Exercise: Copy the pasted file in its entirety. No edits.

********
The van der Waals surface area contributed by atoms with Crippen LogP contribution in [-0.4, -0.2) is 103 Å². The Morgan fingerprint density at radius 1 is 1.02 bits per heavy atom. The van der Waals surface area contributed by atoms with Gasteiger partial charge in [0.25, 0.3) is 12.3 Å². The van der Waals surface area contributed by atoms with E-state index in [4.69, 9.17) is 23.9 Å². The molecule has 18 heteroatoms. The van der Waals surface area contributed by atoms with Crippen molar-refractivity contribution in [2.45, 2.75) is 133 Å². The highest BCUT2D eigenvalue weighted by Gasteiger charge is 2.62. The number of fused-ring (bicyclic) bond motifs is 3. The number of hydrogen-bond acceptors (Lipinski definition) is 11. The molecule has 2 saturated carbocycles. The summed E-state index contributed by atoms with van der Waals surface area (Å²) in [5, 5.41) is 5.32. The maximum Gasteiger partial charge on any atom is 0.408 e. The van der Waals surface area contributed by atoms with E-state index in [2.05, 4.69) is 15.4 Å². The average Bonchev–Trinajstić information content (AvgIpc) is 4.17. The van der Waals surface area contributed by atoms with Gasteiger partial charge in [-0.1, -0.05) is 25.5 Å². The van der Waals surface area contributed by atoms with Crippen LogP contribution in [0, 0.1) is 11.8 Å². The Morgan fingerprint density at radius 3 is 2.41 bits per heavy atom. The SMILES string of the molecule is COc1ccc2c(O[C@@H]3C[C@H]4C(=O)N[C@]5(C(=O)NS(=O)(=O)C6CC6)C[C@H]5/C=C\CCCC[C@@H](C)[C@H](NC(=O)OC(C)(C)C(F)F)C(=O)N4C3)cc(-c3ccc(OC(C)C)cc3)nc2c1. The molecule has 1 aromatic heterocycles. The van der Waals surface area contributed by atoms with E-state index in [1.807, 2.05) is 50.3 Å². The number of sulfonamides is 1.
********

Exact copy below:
The van der Waals surface area contributed by atoms with Crippen LogP contribution in [-0.4, -0.2) is 103 Å². The Morgan fingerprint density at radius 1 is 1.02 bits per heavy atom. The van der Waals surface area contributed by atoms with Gasteiger partial charge in [0.25, 0.3) is 12.3 Å². The van der Waals surface area contributed by atoms with E-state index in [4.69, 9.17) is 23.9 Å². The molecule has 18 heteroatoms. The van der Waals surface area contributed by atoms with Crippen molar-refractivity contribution in [2.45, 2.75) is 133 Å². The highest BCUT2D eigenvalue weighted by Gasteiger charge is 2.62. The number of fused-ring (bicyclic) bond motifs is 3. The number of hydrogen-bond acceptors (Lipinski definition) is 11. The molecule has 2 saturated carbocycles. The summed E-state index contributed by atoms with van der Waals surface area (Å²) in [5, 5.41) is 5.32. The maximum Gasteiger partial charge on any atom is 0.408 e. The van der Waals surface area contributed by atoms with E-state index in [2.05, 4.69) is 15.4 Å². The average Bonchev–Trinajstić information content (AvgIpc) is 4.17. The van der Waals surface area contributed by atoms with Gasteiger partial charge in [-0.1, -0.05) is 25.5 Å². The van der Waals surface area contributed by atoms with Crippen LogP contribution in [0, 0.1) is 11.8 Å². The Morgan fingerprint density at radius 3 is 2.41 bits per heavy atom. The SMILES string of the molecule is COc1ccc2c(O[C@@H]3C[C@H]4C(=O)N[C@]5(C(=O)NS(=O)(=O)C6CC6)C[C@H]5/C=C\CCCC[C@@H](C)[C@H](NC(=O)OC(C)(C)C(F)F)C(=O)N4C3)cc(-c3ccc(OC(C)C)cc3)nc2c1. The molecule has 1 aromatic heterocycles. The van der Waals surface area contributed by atoms with E-state index in [1.807, 2.05) is 50.3 Å². The number of sulfonamides is 1.